Best work this year thinks small Projects: The most successful buildings seem to be the little gems rather than the huge efforts

Fine Arts Preview

September 21, 1997|By Edward Gunts | Edward Gunts,SUN ARCHITECTURE CRITIC

On the rear wall of a just-renovated apartment building in Baltimore's Mount Vernon historic district, an unusually theatrical detail hints at the property's new use.

High above the alley are bas-reliefs of the masks of Comedy and Tragedy.

Projecting from a flat stucco wall like gargoyles, the masks provide a clue that the apartments inside have been created for interns and artists affiliated with Center Stage, two blocks away.

"No one told the contractor to do it," marveled project manager Del Risberg. "He just put them there because he knew the apartments were for Center Stage, and he wanted to express that connection in the architecture."

That unexpected touch of whimsy pretty much sums up the fall season in local architecture. There will be projects both good and bad, as always. But in many cases the most pleasing work may be found where it is least expected. And this year, more than most, the best projects seem to be the small gems rather than the blockbusters.

One of the most fascinating buildings to open this fall will be the conversion of the former Alex. Brown & Sons headquarters, at Baltimore and Calvert streets, to a branch of Chevy Chase Bank. Architect Walter Schamu of SMDA Associates and interior designers Henry Johnson and Robert Berman -- the same team that saved the venerable Maryland Club after a 1995 fire -- went to great lengths to restore the Alex. Brown building, stained-glass dome and all.

"What we're doing, basically, is turning a bank into a bank," Schamu said. "It's a natural for Chevy Chase."

Other relatively small projects with great promise include the North Hall of the Peabody Conservatory, redesigned by Ziger/Snead Inc. for use as an organ recital hall; and the conversion of former Pratt Library No. 2., in Union Square, to a community center and headquarters for the Neighborhood Design Center. It is a model for the way other library branches could be recycled for community use.

On the other end of the spectrum are a variety of large-scale projects that have been under construction for years and are finally finished or nearing completion.

Chief among them is the $140 million William Donald Schaefer International Pier at the Baltimore-Washington International Airport, set for completion by Nov. 1. Designed by the STV Group/William Nicholas Bodouva + Associates, it is the same sort of high-profile civic amenity for the Baltimore-Washington region as the $180 million Jack Kent Cooke Stadium that opened last week in Landover.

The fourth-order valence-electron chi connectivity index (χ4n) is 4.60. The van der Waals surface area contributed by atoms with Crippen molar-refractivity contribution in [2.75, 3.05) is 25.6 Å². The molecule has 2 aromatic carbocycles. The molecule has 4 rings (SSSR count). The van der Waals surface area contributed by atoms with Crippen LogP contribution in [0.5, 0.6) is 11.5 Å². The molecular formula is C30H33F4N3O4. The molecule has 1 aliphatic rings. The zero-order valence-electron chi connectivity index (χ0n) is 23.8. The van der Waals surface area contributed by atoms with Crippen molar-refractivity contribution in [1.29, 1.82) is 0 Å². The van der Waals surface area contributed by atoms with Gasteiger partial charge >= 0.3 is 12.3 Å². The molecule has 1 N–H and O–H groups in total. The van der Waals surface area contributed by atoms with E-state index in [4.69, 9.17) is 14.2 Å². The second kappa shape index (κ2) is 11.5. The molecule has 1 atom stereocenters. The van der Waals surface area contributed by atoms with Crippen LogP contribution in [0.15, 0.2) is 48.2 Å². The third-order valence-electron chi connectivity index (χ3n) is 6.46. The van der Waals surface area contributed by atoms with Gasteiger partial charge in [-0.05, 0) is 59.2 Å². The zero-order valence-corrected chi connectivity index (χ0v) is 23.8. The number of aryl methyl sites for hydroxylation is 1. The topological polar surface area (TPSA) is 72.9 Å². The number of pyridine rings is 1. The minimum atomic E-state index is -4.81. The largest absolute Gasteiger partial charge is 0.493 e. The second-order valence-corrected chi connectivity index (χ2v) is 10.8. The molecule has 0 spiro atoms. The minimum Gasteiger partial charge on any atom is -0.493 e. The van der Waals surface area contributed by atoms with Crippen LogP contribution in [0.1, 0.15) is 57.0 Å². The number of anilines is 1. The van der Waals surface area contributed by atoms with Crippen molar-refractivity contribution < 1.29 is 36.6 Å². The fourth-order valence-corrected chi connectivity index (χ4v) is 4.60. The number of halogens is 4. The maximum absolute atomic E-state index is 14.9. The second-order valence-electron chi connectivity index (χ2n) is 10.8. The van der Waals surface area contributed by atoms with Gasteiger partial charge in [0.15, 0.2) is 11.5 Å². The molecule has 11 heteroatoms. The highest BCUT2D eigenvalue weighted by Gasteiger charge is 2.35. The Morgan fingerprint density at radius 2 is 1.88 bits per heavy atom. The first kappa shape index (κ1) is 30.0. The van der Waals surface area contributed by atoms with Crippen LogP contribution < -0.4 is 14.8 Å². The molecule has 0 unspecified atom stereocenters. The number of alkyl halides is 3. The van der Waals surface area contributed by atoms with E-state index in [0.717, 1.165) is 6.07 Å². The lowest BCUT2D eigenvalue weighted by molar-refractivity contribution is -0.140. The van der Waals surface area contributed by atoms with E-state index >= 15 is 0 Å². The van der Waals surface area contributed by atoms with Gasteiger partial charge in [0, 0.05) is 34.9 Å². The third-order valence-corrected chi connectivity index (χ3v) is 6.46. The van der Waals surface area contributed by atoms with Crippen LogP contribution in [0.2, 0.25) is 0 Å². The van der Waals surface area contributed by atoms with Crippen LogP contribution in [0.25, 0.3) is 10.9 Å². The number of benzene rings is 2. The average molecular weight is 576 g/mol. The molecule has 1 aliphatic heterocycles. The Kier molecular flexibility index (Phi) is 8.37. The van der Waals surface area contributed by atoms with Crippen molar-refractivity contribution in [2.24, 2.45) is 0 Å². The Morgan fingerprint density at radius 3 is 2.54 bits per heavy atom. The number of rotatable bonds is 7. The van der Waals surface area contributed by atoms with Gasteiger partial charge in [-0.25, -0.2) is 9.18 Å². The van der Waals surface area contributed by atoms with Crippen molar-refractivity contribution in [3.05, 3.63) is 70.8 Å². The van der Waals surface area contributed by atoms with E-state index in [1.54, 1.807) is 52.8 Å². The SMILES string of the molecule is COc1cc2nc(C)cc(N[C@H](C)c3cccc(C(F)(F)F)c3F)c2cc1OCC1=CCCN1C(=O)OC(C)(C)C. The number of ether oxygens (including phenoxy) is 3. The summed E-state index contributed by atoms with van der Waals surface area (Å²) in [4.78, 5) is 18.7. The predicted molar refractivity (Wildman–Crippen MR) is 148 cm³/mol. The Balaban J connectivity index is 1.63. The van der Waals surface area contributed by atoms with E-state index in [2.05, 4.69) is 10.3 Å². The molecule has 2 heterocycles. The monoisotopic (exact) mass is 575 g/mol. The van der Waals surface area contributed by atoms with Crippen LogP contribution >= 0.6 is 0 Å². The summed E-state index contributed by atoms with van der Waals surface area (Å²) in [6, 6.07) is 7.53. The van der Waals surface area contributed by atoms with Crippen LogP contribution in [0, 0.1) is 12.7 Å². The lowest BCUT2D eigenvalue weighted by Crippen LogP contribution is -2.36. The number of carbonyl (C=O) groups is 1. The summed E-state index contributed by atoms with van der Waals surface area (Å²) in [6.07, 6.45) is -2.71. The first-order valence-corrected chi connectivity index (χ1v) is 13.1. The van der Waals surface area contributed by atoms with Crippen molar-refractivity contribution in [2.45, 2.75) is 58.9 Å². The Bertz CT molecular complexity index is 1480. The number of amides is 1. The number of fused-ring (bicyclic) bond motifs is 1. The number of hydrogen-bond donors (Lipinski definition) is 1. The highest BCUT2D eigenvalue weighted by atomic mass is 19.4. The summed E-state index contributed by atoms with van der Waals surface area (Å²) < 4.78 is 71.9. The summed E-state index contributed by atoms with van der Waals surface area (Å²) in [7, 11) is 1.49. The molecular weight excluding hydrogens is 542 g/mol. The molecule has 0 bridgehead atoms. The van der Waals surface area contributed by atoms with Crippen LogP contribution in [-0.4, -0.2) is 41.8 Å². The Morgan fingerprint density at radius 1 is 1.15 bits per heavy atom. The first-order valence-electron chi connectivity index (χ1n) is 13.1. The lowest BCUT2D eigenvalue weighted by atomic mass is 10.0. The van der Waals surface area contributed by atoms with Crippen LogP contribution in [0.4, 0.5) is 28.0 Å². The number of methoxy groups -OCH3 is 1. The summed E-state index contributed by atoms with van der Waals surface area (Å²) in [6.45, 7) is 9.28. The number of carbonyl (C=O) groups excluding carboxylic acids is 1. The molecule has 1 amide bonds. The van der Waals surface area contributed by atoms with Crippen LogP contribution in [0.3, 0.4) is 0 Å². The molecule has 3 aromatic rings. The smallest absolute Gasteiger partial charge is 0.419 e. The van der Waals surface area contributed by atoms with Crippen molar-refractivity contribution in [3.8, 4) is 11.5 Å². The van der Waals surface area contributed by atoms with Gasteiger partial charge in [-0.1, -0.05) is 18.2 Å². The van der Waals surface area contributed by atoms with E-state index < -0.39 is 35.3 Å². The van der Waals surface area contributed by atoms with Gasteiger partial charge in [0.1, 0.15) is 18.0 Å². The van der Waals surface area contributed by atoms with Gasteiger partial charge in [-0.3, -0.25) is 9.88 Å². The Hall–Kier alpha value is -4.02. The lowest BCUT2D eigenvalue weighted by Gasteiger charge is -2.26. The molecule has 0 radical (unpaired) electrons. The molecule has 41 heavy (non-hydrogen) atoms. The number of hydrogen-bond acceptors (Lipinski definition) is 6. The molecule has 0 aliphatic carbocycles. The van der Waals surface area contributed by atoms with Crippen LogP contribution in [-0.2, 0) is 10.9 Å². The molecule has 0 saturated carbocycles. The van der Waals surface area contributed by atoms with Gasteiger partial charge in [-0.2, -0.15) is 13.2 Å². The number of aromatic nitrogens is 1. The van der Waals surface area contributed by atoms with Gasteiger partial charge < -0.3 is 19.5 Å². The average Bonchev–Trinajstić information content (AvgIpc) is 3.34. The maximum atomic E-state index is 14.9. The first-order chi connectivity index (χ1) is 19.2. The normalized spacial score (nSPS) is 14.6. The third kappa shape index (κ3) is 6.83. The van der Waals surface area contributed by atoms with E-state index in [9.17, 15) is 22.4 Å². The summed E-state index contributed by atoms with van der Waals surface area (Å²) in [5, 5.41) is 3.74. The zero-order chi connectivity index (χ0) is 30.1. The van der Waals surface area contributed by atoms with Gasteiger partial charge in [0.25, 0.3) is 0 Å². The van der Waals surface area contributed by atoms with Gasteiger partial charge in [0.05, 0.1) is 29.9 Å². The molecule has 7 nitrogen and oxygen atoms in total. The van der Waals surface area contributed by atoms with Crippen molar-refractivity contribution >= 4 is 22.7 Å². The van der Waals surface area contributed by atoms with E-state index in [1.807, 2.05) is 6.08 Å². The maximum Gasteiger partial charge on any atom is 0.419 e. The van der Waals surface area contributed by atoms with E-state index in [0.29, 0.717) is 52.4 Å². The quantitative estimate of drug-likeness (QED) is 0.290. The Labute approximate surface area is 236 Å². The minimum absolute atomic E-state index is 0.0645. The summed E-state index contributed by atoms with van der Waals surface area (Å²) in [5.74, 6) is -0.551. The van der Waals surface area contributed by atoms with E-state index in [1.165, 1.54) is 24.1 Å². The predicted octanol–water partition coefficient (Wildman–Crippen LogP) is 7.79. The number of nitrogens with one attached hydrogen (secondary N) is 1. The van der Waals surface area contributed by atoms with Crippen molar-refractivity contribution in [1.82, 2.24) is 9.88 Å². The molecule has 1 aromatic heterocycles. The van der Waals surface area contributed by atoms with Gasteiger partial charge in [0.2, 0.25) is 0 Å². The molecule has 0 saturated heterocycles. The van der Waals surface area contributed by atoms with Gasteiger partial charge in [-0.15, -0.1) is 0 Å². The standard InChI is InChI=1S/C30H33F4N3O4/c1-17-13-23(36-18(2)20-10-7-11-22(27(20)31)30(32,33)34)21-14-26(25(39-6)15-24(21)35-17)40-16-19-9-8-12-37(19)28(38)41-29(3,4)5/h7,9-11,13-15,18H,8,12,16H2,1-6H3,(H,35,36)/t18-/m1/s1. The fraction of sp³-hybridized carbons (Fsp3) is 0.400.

On Thursday, Baltimore City Community College administrators dedicated an $18.5 million Life Sciences building, designed by Gaudreau Inc., as part of ceremonies marking the school's 50th anniversary. Yesterday, University of Maryland dignitaries rededicated Ritchie Coliseum in College Park, after a $6.9 million renovation designed by Ayers Saint Gross. Judges and other court personnel recently moved into the first completed section of the $62.3 million Anne Arundel County Courthouse in Annapolis, designed by Spilis Candela/Warnecke.

Today, Woodbrook Baptist Church will dedicate its new sanctuary at 25 Stevenson Lane near Towson, designed by Ayers Saint Gross. On Oct. 5, the Ocean City Convention Center will hold its first event inside a $30 million expansion designed by Rosser Inc. The next day, the Baltimore Jewish Council will dedicate its reconstruction of Baltimore's Holocaust Memorial at Water and Gay streets, redesigned by RCG Inc.

On Oct. 20, the Waldorf School of Baltimore will celebrate the opening of its new school in Coldspring, designed by R. M. Sovich + Peter C. Doo Architects. The Richard and Annette Bloch Cancer Survivors Park, an unusual monument designed by landscape architect William Kirwin Inc. for a hillside next to Towson Town Center, is scheduled for completion by the end of the month. So are the first residences at Lafayette Courts in East Baltimore and the Inn at Pier 5 downtown.

Mid-November is the target opening date for initial tenants of The Avenue at White Marsh, Nottingham Properties' $35 million shopping and entertainment center at 8101 Honeygo Blvd., designed by RTKL Associates to evoke a small town's Main Street. The same month, Villa Julie College in Stevenson will complete the last of three campus buildings designed by Ziger/Snead Inc.

On Dec. 14, the Jewish Museum of Maryland will unveil a $2.3 million expansion at 15 Lloyd St. in East Baltimore, designed by RCG Inc. December will also bring completion of the Johns Hopkins University's $18 million renovation of the Homewood Apartments at Charles and 31st streets, with Frank Gant Architects as lead designer.

This fall also marks a variety of local planning efforts, including the citywide Plan Baltimore campaign that began Sept. 17. A group known as the East Side Task Force is studying the area east of Baltimore's Inner Harbor, and the Harry and Jeanette Weinberg Foundation has kicked off a companion study on the west side of town.

Outside Maryland, two of the most significant building openings involve museums: the Guggenheim Museum's satellite in Bilbao, Spain, by Frank O. Gehry and Associates, and the Getty Museum's new Los Angeles campus, by Richard Meier & Partners.

Closer to home, Dec. 2 is the opening date for the MCI Center, a downtown arena in Washington that could provide a blueprint for replacing the antiquated Baltimore Arena. Meanwhile, Marylanders can watch the Ravens Stadium take shape in Camden Yards.

Pub Date: 9/21/97

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